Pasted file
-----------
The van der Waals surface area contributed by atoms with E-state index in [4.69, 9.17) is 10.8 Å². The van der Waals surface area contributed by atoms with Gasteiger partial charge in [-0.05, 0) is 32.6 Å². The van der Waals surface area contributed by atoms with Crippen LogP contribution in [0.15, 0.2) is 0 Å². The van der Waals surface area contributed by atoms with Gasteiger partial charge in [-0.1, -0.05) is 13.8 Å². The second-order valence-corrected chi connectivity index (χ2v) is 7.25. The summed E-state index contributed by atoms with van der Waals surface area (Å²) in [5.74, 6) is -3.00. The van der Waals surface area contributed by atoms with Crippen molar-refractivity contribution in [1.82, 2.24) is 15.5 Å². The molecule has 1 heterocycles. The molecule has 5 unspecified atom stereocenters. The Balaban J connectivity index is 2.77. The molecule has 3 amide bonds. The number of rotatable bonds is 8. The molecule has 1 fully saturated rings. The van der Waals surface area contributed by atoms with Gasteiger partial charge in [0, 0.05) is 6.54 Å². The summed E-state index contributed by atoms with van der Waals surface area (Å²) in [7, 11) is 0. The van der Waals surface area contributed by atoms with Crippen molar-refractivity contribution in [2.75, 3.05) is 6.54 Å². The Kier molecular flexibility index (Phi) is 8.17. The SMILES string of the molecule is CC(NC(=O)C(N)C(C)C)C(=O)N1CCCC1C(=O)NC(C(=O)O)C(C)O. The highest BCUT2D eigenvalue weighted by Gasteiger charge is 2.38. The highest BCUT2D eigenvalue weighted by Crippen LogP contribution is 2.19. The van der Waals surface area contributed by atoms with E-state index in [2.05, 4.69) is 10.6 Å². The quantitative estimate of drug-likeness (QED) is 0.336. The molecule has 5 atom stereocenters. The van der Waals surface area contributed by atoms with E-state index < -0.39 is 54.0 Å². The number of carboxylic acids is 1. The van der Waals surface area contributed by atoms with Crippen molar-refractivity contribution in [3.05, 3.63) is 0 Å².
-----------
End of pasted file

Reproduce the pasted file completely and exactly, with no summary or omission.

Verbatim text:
The van der Waals surface area contributed by atoms with E-state index in [4.69, 9.17) is 10.8 Å². The van der Waals surface area contributed by atoms with Gasteiger partial charge in [-0.05, 0) is 32.6 Å². The van der Waals surface area contributed by atoms with Crippen LogP contribution in [0.15, 0.2) is 0 Å². The van der Waals surface area contributed by atoms with Gasteiger partial charge in [-0.1, -0.05) is 13.8 Å². The second-order valence-corrected chi connectivity index (χ2v) is 7.25. The summed E-state index contributed by atoms with van der Waals surface area (Å²) in [5.74, 6) is -3.00. The van der Waals surface area contributed by atoms with Crippen molar-refractivity contribution in [1.82, 2.24) is 15.5 Å². The molecule has 1 heterocycles. The molecule has 5 unspecified atom stereocenters. The Balaban J connectivity index is 2.77. The molecule has 3 amide bonds. The number of rotatable bonds is 8. The molecule has 1 fully saturated rings. The van der Waals surface area contributed by atoms with Gasteiger partial charge in [0, 0.05) is 6.54 Å². The summed E-state index contributed by atoms with van der Waals surface area (Å²) in [7, 11) is 0. The van der Waals surface area contributed by atoms with Crippen molar-refractivity contribution in [2.75, 3.05) is 6.54 Å². The Kier molecular flexibility index (Phi) is 8.17. The SMILES string of the molecule is CC(NC(=O)C(N)C(C)C)C(=O)N1CCCC1C(=O)NC(C(=O)O)C(C)O. The highest BCUT2D eigenvalue weighted by Gasteiger charge is 2.38. The highest BCUT2D eigenvalue weighted by Crippen LogP contribution is 2.19. The van der Waals surface area contributed by atoms with E-state index in [2.05, 4.69) is 10.6 Å². The quantitative estimate of drug-likeness (QED) is 0.336. The molecule has 5 atom stereocenters. The van der Waals surface area contributed by atoms with E-state index < -0.39 is 54.0 Å². The number of carboxylic acids is 1. The van der Waals surface area contributed by atoms with Crippen molar-refractivity contribution in [3.05, 3.63) is 0 Å².